HANGED UNTIL DEAD. I-RANK MORRIS SUFFERS FOR HIS ATROCIOUS CRIME. Th«l Inianltj Ple»* That Fulled — Jolllljr Were the Convict', Liut D«jii Spent" He Wanted to AiiUt lu.Krectlnc the Callow* ' •.' ' W HOSO sheddeth man's blood, by man shall his blood be shed"—Gen. lx., C. ' In" accordance with the laws of Pennsylvania, based upon .the law of God'as set forth in the above quotation, Frank Morris, convicted- of the murder of old Esrvwd LoVcer, was rtecuted at the UniontowZi jail the oth- , er day. •••••• ' .The crime for which Morris hanged was committed in Bullskin Township, Fay.ette County, :Pa., Jnst two years ago. Young Morris was a frequent visitor at tho home of Mr. Bernard Loker. an inoffensive old German, who came to the .United States a few years ago, ar/d settled near the home of the.father of Frank Morris. The old man was Industrious, and as an'employe at-tho . coke works he accumulated money enough to buy a little.home. -He made . the purchase from. the father of Morris, and when young Morris saw Mr. : Loker pay the purchase money from .his little store of hard earnings, he concluded that the old man had an un. limited amount of money, and he determined to rob him. He had been reading the low, criminal class of Jesse James literature, until his mind had . become completely demoralized, and at nineteen, when he committed the murder, he was a hardened criminal. He told some of his companions that he would like to have "Barney" Loker's money, and that he intended to get two revolvers and make his living In that way. He cultivated the friendship of Mr. and Mrs. Loker, and spent much time at their home. They treated him very kindly and welcomed him to their humble home'. One day in September, 1894, he went to their house and carried with him a shotgun and a revolver. He foun'd the old folks busy at work on a cellar wall under their houee. He remained for some time, talking to them, and when Mrs. Loker had gone out to get kindling wood he shot Bernard Loker. She henrd the 'shots nnd returned In a few moments and asked what caused the shooting. He then shot her twice, the bullets entering her head and neck, as in her husband's case. After shooting and, as he supposed, killing them, he hunted for the money and In his search tore everything to pieces, but found only $30 and some Jewelry, all of which he took. She finally regained consciousness and "crawled to the cellar, where she found her husband lying on the ground with a bullet hole in his head and the blood running out of tho wound. She then crawled to tho home of Abe Morris, a neighbor, and brother of the murderer, where she related what had occurred. Several persons went to the Loker house and found Mr. Loker dying. Mrs. Loker lay near death's door for a long time, but finally recovered, and her testimony was chiefly instrumental in Morris' conviction, and she was present at his execution. Morris was tried at December court, 1894, before Judge Ewing, and was found guilty. His counsel took the plea of insanity, but it was established clearly, that he wae not Insane, but that his greatest desire was to kill and rob people, and that his craving for crime was fed on dime novels and other low class, yellow-backed literature. His attorneys exhausted the technicalities of tho law In behalf of their client.and finally carried It to theBoard of Pardons, and a respite was granted until they could send an insanity.ex- pert to Unlontow.n. This was done, and his report was that Morris was sane and responsible for his act. Morris spent his last days on earth In Morris slept well the night before he was hanged, and did not awaken until 6 o'clock. Before going to bed he had a long talk with the watchman, and' to him as well as the Rev. George Gongaware, he made a complete confession of ..his crime. He said he killed Loker .for his'money. He related'how; he .,had planned the murdor, and how, he,':had carried into effect his plans. . When Deputy Johns was 'about to draw tlie black cap over 'Morris' face he said he would like to speak. He then addressed himself to the sheriff nnd said: "I wish to thank you for your sympathy. I bid you all good-by. I know I am going to" meet-:-my God." The cap was 'ihe'n >. adJuMed, 'and .before the people' knew'"what had been dono Sheriff Chalfant had'.sprung the trap and the'body-of Frank'Morris shot downward-'and tils neck-was broken. The body .of Morris was placed where It could • be seen, and: thousands .looked,upon the face of the man, who had been rendered.incapable of shedding more blood.' About 300 people witnessed the execution. The remains were 'taken to his old home In the evening, and wero Interred In the family graveyard by his friends: His father was with him to tho last and admonished 'him to prepare to meet his God. 'The mother idled several years ago, and.Morris stated that he was .glad th'at she did not live to see his awful'latel'; , '" DEATH TO BOTH. A. K»n«a§ Romeo and Juliet Vina VOT- erty. In the W»r of Happlmm. The' mystery of the National hotel tragedy, at Leavenworth, Kan., was cleared, a.way a few days ago when relatives came there to'care for the young girl in her dying moments, and to Lake BASE BALL GOSSIP. CURRENT SAYINGS AND DOINGS ON THE DIAMOND. «ronft«r the S«a«no i»iaVdp»n VlmJ lit InntonU of April 111(11—Th« Ch»nl» Might Prove Adrunt»e«on«—Mailo »t Ball Gaiuai—Notel. ... '' _.'• .. ;, '." .FRANK MORRIS'; . . ... navlng fl.'^plly time with hie tellbw- companJ.ony in, the jail', .and outwardly was the'jEcipiest man. about the'jail.. 'Ho. was .anxious .to sec^.the scaffold cicct~ ed,'pindfptiej;r:il tP^h,eJi)"put'It up. The .even(ng"b,e£6ro!,nl(3 Execution he asked ,to belaJloTvecl to .see the scaffold, and Sheriff,pfelfant,allowed him. to'exam- ine it' 'After doing so in p careful manner, he. paid; "Well,,boys, It looks ae if Itflsip9P?W o£ doing the work." .Then 'he'askefl the sheriff where the trigger was; and'the sheriff showed him. He then'remarked,. "Well, I have had many troubles in my short llfe.'but this will end them all to-morrow." There was .no"tremor' about hla voice. '.As he started" for his 'cell' again- he added: .'"What ptlier man could -walk out this way and''look .at' his-own scaffold?" ' Then to"a*lit'tle'boy who was present, he said: "When I see an Innocent little boy like that It always reminds mo • of when I was a boy, and of how much better It wouldrhave been for ine If I bad died when I \jw"orhls age. 1 ; MARY BUSH. away the dead body of the man with whom she died. John Hartig, the dead man, was but 21 years old, the son of a farmer living at Connor Station. Mary Bush, about 19 years old, and quite pretty, Is the daughter of a poor section hand, who works on the Missouri Pacific railroad at Pomeroy. The youth and maiden had met and loved, but when they proposed marriage the father of the girl objected. Young Hartig was without means. From developments It Is evident that the young lovers had discussed their poverty, ths parental opposition to the marriage, and what seemed to them their dark prospects until death seemed preferable to life. Their Journey to Leavenworth, and the tragedy was the result. Made Money. 011 Wood Illoclu. The. United 'States signal service officers at lona, Mich., captured Frank and George Kingston, counterfeiters. They captured the press, and they believe have made the most Important arrest in years. Frank is 25 year* old and George 30. the former being the artist who made the plate. They had $7,260 in $20 bills, all ready, to float, and -paper enough -to make $1,000,000 more. The plates from which the bills were printed are made of boxwood, and the bills are all treasury notes of the •series of 1890, containing a medallion portrait of Alexander Hamilton, and so clever .that ^one!, but an expert can detect them. • ' ' ' \^ " . ~. " " C? IVlobecl F»ther Kllli Rn'.-'Wronged Child On -Hanger's bfanch,;';i2 miles from Aldereon;'.W: .Va.,'WIIllarn;RobbIns ( the. father of ^several, grown 'children, (shot and Idlled\his.i8-year-oia daughter last week fromtamb'ush. It. developed that she was encie'nte and ^.'father murdered her to:icbn'ceal -'.b v la>'crlme. He was lodged 'ln.%il and; a;-' mob was organized -to lynch -him;; but before '.hey afr-holded by cutting ' •'• -Horrible Mmln.of Suicide. An unknown 'man' with remarkabU nerve ended ' Mis life at Jack'6 Hun. near Pittsburg, the other day, by placing his neck on the railway track and -calmly awaiting the approaching en- 'glrie. '"I do this to save others," was written on a slip of paper found in'hia pocket, but nothing was found indicat- 'ibg who the suicide might 'be. . Tourlntn NitrtnwlT K«oape. Mount Hood, Ore., was In. eruption a -few days ago, and a : party of mountain climbers narrowly . escaped deato In flying .rocks and ashes. ' HE league has now under consideration an amendment of . the . player's, contract, with,a yiew .1 to : m'aking this'• pl'ay- [l ens' 'tennis 'of-"service begin April' IB 'and end October'1C. This indicates that .the league mag- ' nates have In mind ,tp dispense, with spring southern, trips and go back to the old way of not be- elnnlng the championship season until about May 1, letting it run over into October. Experience .has probably taught them that it IB better.'to take chances on bail weather in .the first two weeks. In October than to count on seasonable weather in April.. For the past several years It. has .been the custom to open the season about April 15. That time of the year trings extremely doubtful weather to snch clt(es as Chicago, Cleveland, .Boston, New York,and Brooklyn, and tven i.Philadelphia suffers.' It is not until after May 1 that the real spring season, with isunahlne, balmy breezes, and all .that sort of thing, makes its appearance. This was demonstrated forcibly last season and the season before, when the clubs mentioned suffered monetary loss and had their players receive a Bet-back. BO far as condition was con- .cerned, by having games scheduled at home when the weather was unfavorable to bail playing. That October 15 Is not too late to extend the season to is evidenced by the fact that the majority of teams in the .league go barnstorming after their contracts expire and put In from..two to three weeks in October raking in loose shekels In small cities. The change also would give the teams a better opportunity to get into condition, as it would not be necessary lor them to start south to train until,,the latter part of March, by which time the, spring weather h:>E set in in that section. It will be seen that the plan has everything 'to commend it, and there is little doubt that it will be adopted. A Minor League Stur. Joshua M. Goar, .who has bsen pitching for minor league teams' for the past six years, Is not a:phenomen'on', but he made quite a flattering reputation last year with the Toledo and Terre Haute teams. He was Toledo and .Terre Haute's best pitcher, and made such n favorable impression that Manager D. A. Long had little trouble in selling his release to the. Pittsburg club, ofj the National League and American association at the "close of last season. Gonr was born Jan. 31, 1870, : at New Lisbon, Ind., and learned to'play ball on the lots around his home,-afterwards playing with amateur teams at Cambridge City, Ind. His professional career began with the Muncle club, of Ihe Indiana State league, In 1890_which finished second in the race for the pennant of that league. He was re-engaged by that club for the season of 1891. In 1892-he was with the Anderson (Ind.) club. During the- seasons of 1893 an.1 1S94 he was once more with the Mun- cle club, It was in : the latter season that he 'applied to D. A. Long, of i.he Toledo club, of the Western" league, for a position in his team; but,.although his terms were • accepted late in the eeason by Long, he dld : not report. He did write for a contract, however,, and his name went in on Long's reserve list at the'close of. the season of 1894. In the spring of 1895 Long.had something like forty players under contract, and he forgot all about Goar until'.one afternoon, when he walked into. the hotel where the manager of the Toledo club made his home .during the sea- uon Goar had paid his"own railroad 'expense's to Toledo, and Manager Long thought he deserved-at least a trial to •show what he could do. Two ;days later Goar went In. against the St. Louis Browns In an exhibition game and held them down to six safe hits. An astonishing physiological yhe- nomenon Is-just announced'from Paris. It Is that the size of the waists ot all women of fashion : has suddenly 'Increased three or .four inches. .Cycling, and .tight lacing do not go well tor gether. Luminous Inks may .now bo used to print signs to be viable In the dark. Zlpc salts and calcluin ar« the mediums generally used. JOHN M. OOAR. After this however, he becain» careless and in a game his delivery; >aB batted for twenty-two hits;' then 'he returned'"^ his "home, but 'he was not released by Long, who''thought that there was something in him if he would only exert hiEself.,.It-.ww fully three. •weeks before he was heard from; then he came unannounced. Fresh from the cars, and without a bit of warming up, be put on. a uniform, and, while not winning out, he -kept the odds against his team from growing any larger. H» took part that season in ninety-two championship.-games with the Toledo team, in thirty-two of which he filled . the pitcher's position, and of the remaining sixty games lie played in the outfield In twenty-six, while he filled various other positions in the other thirty-four cames._.This ,year he is with the Grand Rapids team, of.' the Western league. . One of his best pitching performances during last - season was the holding of tho Indianapolis team down to four safe hits oh Aug. 2, at Indianapolis, Ind., the Terre Hautes winning by 3 to 2. He is five feet nine Inchjs high and weighs- about 13F po.unde,. Hortt »nd Cl»rk>. Umpire Tom Lynch has one on Tim .Hurst, and Dad Clarke..-. Dad called Tim down for calling a ball. Dad thought It should have been a strike, or made a bluff that he thought so, and he'criticised'Tim's decision" In language that 'doesn't go in print. Tim, : who:rras standing'in the diamond behind Dad, hustled over to the low comedy pitcher, lunned Dad's nose with a very willing and emotional fist, registered a statement to tlie- effect that Dad had'a'face as picturesque .as a waffle, and asked Dad if he was looking for "DAD" CLARKE, trouble. Now, .there's one thing ab-wt Tim. He's a nervy fellow, and if trouble comes his way he will meet It and make a Kilkenny finish with it. No one knew this better than Dad, as he had had a run-in with Hurst a few weeks, before, in which Tim threatened to mow the grass on the polo grounds with Dad's shape. And when Tim flung that war cry Dad responded: ."Me looking . for trouble, with you? .Well, I haven't exactly been telegraphing for it."—Sporting Life.. Anytlilne El»e? "It seems to me." said an aged ball crank to a Boston "Herald" reporter the other day, "that music ought to be an adjunct of every game. Every club ought to carry a band on the road end the thrilling strains would Inspire the men to redoubled exertion and ultimate success, while, there would be grand musical concerts between the home band and the visiting orchestra every afternoon. Think of the possibilities! Why, the extra expense -would be more than made up by the attendance of musical devotees.. Imagine two enthusiasts discussing the game. Says the one with the short hair: 'Did you get onto that three-bagger Long made? Clear down to the fence! Wasn't it a corker?' And the one with the long hair says: 'I fail to remember anything of that description, but that allegretto in F during the third inning was magnificent!' " Dlumond Dutt. Second Baseman Chllds, of the Cleve- lands, purchased a house in Baltimore and presented it to his mother. Tho Baltimore friends of Hugh Jennings have started to raise a. fund to be presented to him'at the close of the Beason. .' Against Baltimore "Cy" Young won four out of five games pitched, and Cuppy won fl.v* out of six games pitched.' .In Clark and- McCreery Louisville has two men who have no superiors in getting rway from the plate and down to first base. A ball to beat them must travel fast. Harry Wheeler, of the old Cincinnati team of 1882, being in destitute circumstances, was given a benefit at Cincinnati last Saturday, which netted him a'neat sum'.-" " Willie 'Hutchlnson Is still keeping up his 'great -work in the Western league. In the Minneapolis-Detroit game of Sept. 2 he struck out ten of the Detroiters, One thing must be remembered in favor of Cleveland; Visiting clubs arc always tratc. fairly by the officers of 'that club ana the public when they Visit that city. . ' •'' Anson still declares he will take the Cailforhla trip"'with the Colts for tho next spring practice. The Journey will be made by way of New Orleans and the Southern Pacific. Washington's young third baseman, Horace Smith; seeme to be holding his own though some of his Atlantic City "friends" predicted that he would not be able Jo keep the pace. Sixty-seven runs In four games is the record'made by the Bostons'against tho "Browns" last .week, and two of;.the contests were not played'to the limit on account of darkness. George McGlnnls, the once .famous pitcher, who has since his retirement '•been working at glass blowing, a short time ago opened a saloon in St. Louis in which ho Is" prospering: Figgemeier la ose of. the coolest young twlrlers'in the Western league. He displays rare Judgment at. times, and his .steadiness is something : seldom seen In a young pitcher According to the Buffalo "Times," pitcher Bernhart, who is pretty well known on all the amateur diamondi of western New York, IB regarded by many.'good judges as a coming star. RIVERSIDE CYCLING CLUB. CLUBHOUSE: No. 527 BROADWAY. "". A Rest for Weary Riders. OFFICERS: Jos. KBKM. VICB-PROIDEST. F. w. SlCRBTART, CRAS. (ilUNT, , M. W. onxNcuiN. Bnwiiin, C. A. SHIFT. All riders over 15 years of age clegible to membership. Initiation fee SI- Dues after i first month 60c per month, j Coekburn Brothers' Office. Rooms 2 and 3 Spry Bnildlno,; Write Fire Insurance In companies that pay losses promptly. Sell you a Life Insurance Poll».t rcatract In a first-class company that cannot be Improved.' • : We can dlspose-of your property If listed with us at a fair value in, a short time. We hnve-nll kinds of property to-sell or trcule. , . . Sioney to loan on farm or c'ty property in any amount .from $200 up.' Hake your wants known by consulting Cockburn Brothers, Real Estate, Insurance and Loans. Rooms 2 and 3 Spry Bulimia, '."'".". LOGANSPORT, Weak Eyes or Poor Sight We fit glasses to relieve headache. your eyes water? Do letters blur while reads ing ? If you have any trouble with your eyes consult us. J. D. TAYLOR, Graduate Optician, ( Dr - King's School ot OptlCS. Chicapo Optualuiic College, Brazilian Balm THE GREAT SOOTH 4MERICU BiLSiM I .Ol/lttt. i it clears the head of foul mucous; heals th» laoren and : ulcers of the head and throat; sweetens the breath, and perftctly restore* the senses of the taste, smell and hearing Stops headache and dropping into tha- tLroat Also' destroys the germ which canaat- HAY FEVER, luiaking a perfect cure in aJTev days." ... fails I No fatal case b£J«A QsiPPZever knc— 1 There Breziliiu BahL. ,. •« faithfully vsed.**. --*™*' \t grippe germ and quickly lemov** •tr badenect. J ILE to AsraaiA, CROUP. 1 DRISY. PNEUMONIA, DYSP} \M8Jl, TYPHOro ' and SCABJJKT *i". MEASLES, and any disease who* the«. iflammation. Fever or Congestion. Greatest reUcf in Consumption evei dia* covered.' '.- _ ^•Jures a Fresh Cold m one dar., st«» 75 iho head and relieves deafness. ASBU Injactto* *u iuw Mt«r«_B...%. i »« ci .' — _J Dt.M.Bltlra maol^* Pl^ UC Imr Tents locK-.'aw from wounas. QOlCK CURB FOR CONSTIPATION AND "'"-»'• to Healing Power Is Almost Mlraouloua. The Bist Family Medicine !• Exlitewfr CO Cent Bottle contains 101) Doas, or Two Weeks Treatment: for Catano. 91.OO DOTTUi EQUALS OOP, HOME TESTIMONIALS: •Brazilisn Balm cured me of Inveterate catcrrh which! L fc uS 0 and?Krlttrn;^ ^.W^M^D^^^IA^ *&<* a %2 $'£*?£*&% Brazilian Balm : and, thinks it did her much ^ooi.-^ftt^C^.^i^C^W . IF. JACKSON & CO., Cleveland.^ For «aje by the following druggists: B. F. Keesltng, general agent; B« ' Fisher, Johnson Bros., W. H. Brlngbur.t, G. W. Hoffman, D. E. Pryor, Q. A. MeanB, H. D; Hattery. and A. 8; Kistrer.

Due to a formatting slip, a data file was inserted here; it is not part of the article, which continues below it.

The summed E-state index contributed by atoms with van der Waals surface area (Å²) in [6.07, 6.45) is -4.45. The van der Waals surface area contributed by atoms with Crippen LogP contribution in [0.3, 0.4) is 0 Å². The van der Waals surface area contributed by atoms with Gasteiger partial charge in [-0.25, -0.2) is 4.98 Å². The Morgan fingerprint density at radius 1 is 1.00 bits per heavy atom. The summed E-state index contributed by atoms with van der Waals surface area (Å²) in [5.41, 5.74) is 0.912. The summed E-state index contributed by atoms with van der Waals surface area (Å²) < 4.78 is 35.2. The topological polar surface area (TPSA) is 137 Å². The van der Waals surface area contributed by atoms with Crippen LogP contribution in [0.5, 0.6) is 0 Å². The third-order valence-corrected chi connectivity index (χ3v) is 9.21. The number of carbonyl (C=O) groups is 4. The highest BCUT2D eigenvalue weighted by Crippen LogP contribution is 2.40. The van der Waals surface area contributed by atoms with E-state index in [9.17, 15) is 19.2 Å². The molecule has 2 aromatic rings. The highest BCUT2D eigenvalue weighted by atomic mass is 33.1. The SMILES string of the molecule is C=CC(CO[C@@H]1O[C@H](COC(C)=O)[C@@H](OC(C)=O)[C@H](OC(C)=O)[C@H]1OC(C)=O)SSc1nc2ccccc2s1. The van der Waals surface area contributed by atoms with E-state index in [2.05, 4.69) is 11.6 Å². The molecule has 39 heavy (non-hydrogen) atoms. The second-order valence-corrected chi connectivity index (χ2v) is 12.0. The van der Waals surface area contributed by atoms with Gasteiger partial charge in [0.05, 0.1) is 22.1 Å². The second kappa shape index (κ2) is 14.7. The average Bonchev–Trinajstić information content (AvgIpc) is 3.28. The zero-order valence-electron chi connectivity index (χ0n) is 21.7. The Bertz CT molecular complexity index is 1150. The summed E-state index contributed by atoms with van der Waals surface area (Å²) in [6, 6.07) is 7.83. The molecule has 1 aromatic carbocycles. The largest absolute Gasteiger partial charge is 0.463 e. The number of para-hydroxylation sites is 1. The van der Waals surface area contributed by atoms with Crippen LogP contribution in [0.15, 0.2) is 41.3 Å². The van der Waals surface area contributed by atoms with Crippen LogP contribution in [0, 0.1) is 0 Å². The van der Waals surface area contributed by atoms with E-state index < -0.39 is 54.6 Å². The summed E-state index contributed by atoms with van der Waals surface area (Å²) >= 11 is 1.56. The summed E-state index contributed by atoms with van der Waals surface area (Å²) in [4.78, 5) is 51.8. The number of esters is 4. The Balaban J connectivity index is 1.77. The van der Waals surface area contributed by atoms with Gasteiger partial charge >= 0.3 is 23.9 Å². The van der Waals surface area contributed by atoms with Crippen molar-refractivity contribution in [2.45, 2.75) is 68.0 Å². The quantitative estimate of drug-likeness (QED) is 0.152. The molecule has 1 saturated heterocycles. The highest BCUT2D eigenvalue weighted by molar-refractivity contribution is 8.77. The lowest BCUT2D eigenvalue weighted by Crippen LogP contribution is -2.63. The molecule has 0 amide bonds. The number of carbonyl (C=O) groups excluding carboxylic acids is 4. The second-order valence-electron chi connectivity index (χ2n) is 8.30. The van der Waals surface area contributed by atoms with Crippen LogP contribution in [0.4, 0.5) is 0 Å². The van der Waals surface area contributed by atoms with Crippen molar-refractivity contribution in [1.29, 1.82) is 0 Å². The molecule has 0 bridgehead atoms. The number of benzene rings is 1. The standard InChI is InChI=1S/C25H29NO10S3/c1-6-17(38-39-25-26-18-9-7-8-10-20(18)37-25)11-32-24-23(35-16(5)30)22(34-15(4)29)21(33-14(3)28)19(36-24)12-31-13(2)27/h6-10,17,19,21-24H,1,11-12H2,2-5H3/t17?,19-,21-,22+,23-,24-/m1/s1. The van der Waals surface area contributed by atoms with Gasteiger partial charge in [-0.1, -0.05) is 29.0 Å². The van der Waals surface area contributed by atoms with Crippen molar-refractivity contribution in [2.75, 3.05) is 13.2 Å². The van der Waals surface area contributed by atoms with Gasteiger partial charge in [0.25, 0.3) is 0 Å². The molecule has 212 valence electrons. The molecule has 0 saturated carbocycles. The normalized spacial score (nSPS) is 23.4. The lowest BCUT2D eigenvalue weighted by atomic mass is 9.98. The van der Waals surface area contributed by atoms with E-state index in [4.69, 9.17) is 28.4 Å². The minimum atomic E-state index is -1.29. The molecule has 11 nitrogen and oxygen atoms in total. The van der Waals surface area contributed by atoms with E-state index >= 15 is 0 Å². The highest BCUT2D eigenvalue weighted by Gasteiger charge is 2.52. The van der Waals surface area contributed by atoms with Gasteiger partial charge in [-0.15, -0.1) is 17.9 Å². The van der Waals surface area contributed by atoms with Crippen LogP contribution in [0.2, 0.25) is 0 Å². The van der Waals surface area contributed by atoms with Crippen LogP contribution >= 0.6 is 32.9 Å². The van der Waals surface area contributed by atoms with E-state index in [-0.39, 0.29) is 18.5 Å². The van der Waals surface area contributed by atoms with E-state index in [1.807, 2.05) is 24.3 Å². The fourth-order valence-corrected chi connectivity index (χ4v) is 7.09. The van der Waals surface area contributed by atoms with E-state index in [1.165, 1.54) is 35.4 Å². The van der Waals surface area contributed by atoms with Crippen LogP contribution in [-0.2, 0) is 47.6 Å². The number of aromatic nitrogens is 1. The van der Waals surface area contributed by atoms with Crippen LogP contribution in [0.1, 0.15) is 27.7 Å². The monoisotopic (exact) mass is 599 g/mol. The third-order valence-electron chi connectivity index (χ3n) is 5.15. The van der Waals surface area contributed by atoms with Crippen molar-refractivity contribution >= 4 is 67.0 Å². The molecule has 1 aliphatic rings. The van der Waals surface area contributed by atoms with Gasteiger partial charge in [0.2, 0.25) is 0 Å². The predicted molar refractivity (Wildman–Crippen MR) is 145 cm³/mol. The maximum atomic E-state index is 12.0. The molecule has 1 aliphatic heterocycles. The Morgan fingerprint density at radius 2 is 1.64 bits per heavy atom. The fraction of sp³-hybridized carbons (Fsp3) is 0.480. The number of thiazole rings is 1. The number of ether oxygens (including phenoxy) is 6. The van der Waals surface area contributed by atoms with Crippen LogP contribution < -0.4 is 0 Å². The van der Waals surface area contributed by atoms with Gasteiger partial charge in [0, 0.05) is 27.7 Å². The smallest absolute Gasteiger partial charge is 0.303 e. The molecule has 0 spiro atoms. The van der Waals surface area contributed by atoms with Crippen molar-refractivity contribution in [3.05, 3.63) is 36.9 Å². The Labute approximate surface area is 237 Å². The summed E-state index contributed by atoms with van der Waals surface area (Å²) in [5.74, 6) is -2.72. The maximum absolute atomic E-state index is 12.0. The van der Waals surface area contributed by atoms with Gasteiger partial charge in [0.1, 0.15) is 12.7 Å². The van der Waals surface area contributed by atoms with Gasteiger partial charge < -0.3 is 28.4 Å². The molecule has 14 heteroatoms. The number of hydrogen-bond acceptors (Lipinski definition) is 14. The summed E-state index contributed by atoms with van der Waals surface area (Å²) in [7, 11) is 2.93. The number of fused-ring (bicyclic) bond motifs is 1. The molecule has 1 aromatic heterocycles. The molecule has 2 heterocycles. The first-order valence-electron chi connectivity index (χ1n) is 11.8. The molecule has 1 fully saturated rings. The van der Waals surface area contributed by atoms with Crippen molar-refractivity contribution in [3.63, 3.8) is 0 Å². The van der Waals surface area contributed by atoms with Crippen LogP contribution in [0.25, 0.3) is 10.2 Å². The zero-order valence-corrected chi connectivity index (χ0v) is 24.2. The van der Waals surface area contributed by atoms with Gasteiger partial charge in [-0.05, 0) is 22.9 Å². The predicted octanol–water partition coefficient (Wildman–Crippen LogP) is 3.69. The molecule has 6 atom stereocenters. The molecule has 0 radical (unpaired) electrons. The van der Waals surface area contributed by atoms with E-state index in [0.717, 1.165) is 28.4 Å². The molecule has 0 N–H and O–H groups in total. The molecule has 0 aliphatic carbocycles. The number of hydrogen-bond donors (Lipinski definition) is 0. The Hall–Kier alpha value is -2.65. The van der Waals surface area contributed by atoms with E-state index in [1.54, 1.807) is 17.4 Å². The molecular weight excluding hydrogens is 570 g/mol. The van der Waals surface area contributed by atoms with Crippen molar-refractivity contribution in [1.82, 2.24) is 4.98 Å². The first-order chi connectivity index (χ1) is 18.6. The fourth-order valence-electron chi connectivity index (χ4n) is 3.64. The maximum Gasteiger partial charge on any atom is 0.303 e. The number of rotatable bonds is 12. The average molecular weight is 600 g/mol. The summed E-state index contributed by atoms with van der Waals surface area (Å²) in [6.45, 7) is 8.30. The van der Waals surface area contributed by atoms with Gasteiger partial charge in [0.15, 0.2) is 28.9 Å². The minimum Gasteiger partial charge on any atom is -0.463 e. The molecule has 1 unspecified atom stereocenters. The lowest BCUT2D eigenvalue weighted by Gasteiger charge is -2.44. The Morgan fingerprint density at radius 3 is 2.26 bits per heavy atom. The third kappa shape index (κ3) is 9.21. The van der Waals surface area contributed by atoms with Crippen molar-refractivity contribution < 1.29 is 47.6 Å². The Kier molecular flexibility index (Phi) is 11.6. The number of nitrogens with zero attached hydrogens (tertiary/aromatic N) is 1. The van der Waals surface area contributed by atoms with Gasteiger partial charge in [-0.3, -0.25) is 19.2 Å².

Get access to Newspapers.com
- The largest online newspaper archive
- 14,500+ newspapers from the 1700s–2000s
- Millions of additional pages added every month